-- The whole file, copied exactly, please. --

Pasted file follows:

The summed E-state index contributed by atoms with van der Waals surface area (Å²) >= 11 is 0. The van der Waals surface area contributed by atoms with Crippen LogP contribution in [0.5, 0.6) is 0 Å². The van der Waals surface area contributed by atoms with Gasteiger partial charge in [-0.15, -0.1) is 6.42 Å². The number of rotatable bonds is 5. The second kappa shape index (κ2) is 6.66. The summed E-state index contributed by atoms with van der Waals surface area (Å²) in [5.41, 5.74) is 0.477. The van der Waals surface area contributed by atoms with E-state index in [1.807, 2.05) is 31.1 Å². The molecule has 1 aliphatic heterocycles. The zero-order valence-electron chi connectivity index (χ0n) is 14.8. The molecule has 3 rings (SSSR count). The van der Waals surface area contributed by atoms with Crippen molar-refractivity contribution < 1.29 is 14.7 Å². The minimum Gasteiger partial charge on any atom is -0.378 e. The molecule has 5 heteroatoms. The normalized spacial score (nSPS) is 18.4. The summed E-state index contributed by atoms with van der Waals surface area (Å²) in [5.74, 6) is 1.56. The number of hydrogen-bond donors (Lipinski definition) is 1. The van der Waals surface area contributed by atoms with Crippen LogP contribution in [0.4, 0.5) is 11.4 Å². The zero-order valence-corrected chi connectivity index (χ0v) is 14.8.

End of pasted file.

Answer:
The summed E-state index contributed by atoms with van der Waals surface area (Å²) >= 11 is 0. The van der Waals surface area contributed by atoms with Crippen LogP contribution in [0.5, 0.6) is 0 Å². The van der Waals surface area contributed by atoms with Gasteiger partial charge in [-0.15, -0.1) is 6.42 Å². The number of rotatable bonds is 5. The second kappa shape index (κ2) is 6.66. The summed E-state index contributed by atoms with van der Waals surface area (Å²) in [5.41, 5.74) is 0.477. The van der Waals surface area contributed by atoms with E-state index in [1.807, 2.05) is 31.1 Å². The molecule has 1 aliphatic heterocycles. The zero-order valence-electron chi connectivity index (χ0n) is 14.8. The molecule has 3 rings (SSSR count). The van der Waals surface area contributed by atoms with Crippen molar-refractivity contribution < 1.29 is 14.7 Å². The minimum Gasteiger partial charge on any atom is -0.378 e. The molecule has 5 heteroatoms. The normalized spacial score (nSPS) is 18.4. The summed E-state index contributed by atoms with van der Waals surface area (Å²) in [5.74, 6) is 1.56. The number of hydrogen-bond donors (Lipinski definition) is 1. The van der Waals surface area contributed by atoms with Crippen LogP contribution in [0.4, 0.5) is 11.4 Å². The zero-order valence-corrected chi connectivity index (χ0v) is 14.8.